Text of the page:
Electoral authorities in Venezuela say the opposition coalition won a key two-thirds majority in the National Assembly in legislative voting.
The National Electoral Council has published on its website the final tally of results from Sunday’s elections showing that two previously undecided races had broken in favor of the opposition, giving them 112 out of 167 seats in the incoming National Assembly. The ruling socialist party and its allies got 55 seats.
The supermajority gives the opposition a strong hand in trying to wrest power from President Nicolas Maduro after 17 years of socialist rule. It now has the potential votes to sack Supreme Court justices, initiate a referendum to revoke Maduro’s mandate and even convoke an assembly to rewrite Hugo Chavez’s 1999 constitution.
Venezuela’s next president ?
Miranda state Gov. Henrique Capriles has twice run — and lost — elections for president of Venezuela. Now, following a big victory in parliamentary elections that he helped orchestrate, Capriles may prove the adage that the third time is the charm.
The final election results announced Tuesday vindicated Capriles’ strategy of gaining power through the ballot box rather than through demonstrations — that at times turned violent — favored by more radical political opponents of the government, said Caracas-based political consultant Tareq Yorde.
“The winners … were the Democratic Unity and Capriles,” Yorde said. “The elections approach won out over street protests.”
The crushing defeat for Maduro reflected voter frustration with an economy in shambles in this oil-rich nation. There are chronic shortages of food, medicine and other basic needs, and the inflation rate is the world’s highest at nearly 100%.
Maduro’s presidential term does not end until 2019, but the opposition coalition may try to oust him sooner through a recall referendum, which would provide an opening for Capriles to seek the presidency again.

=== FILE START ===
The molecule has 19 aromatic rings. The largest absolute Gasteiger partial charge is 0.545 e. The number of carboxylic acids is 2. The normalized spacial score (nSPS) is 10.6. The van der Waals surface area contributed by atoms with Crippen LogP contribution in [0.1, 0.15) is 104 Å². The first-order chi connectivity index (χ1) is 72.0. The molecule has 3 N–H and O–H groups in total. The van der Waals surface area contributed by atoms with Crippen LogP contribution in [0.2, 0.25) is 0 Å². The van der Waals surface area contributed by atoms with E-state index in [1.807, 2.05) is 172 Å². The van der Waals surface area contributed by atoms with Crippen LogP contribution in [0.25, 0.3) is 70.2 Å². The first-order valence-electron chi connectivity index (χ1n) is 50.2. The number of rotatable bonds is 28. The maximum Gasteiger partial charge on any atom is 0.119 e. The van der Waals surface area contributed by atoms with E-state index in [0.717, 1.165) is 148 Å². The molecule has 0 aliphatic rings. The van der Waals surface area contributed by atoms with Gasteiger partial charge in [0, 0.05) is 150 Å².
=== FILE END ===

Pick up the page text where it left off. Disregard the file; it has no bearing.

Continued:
Nicknamed El Flaco, or “skinny,” Capriles, 43, came to national attention in 1998, when he became the youngest member ever elected to the old Chamber of Deputies, the lower house of Venezuela’s Legislature. He later was elected vice president of the chamber before it was dissolved by Chavez’s constitutional assembly in 1999 and replaced by the single National Assembly.
Elected mayor of the Caracas borough in 2000, Capriles was briefly arrested and charged with participating in an aborted coup against Chávez when he and supporters stormed the Cuban consulate, looking for government officials said to be hiding there.
He was detained for 119 days before being acquitted in court.
Elected governor of Miranda in 2008, he beat Diosdado Cabello, one of Chávez’s most trusted lieutenants and currently president of the outgoing National Assembly. Capriles subsequently ran for president against Chávez in 2012, losing by about 10 percentage points.
After Chávez died from cancer in March 2013, Capriles ran against Maduro for president, losing by less than 2 percentage points. Capriles has never recognized that defeat. Eight months later, he was re-elected governor of Miranda, besting another Chávista stalwart.
During all campaigns, Capriles has been the subject of government slurs that claim he is gay and Jewish. He is a bachelor and Catholic.
Despite his narrow loss to Maduro two years ago, Capriles can’t be sure yet that he will emerge as the president’s chief rival during this time of political upheaval, in which more radical politicians also will be vying for public support.
“It’s not certain whether Capriles will be the opposition’s leader,” said Margarita Lopez-Maya, a historian with the Central University of Venezuela.
Associated Press/ USA TODAY
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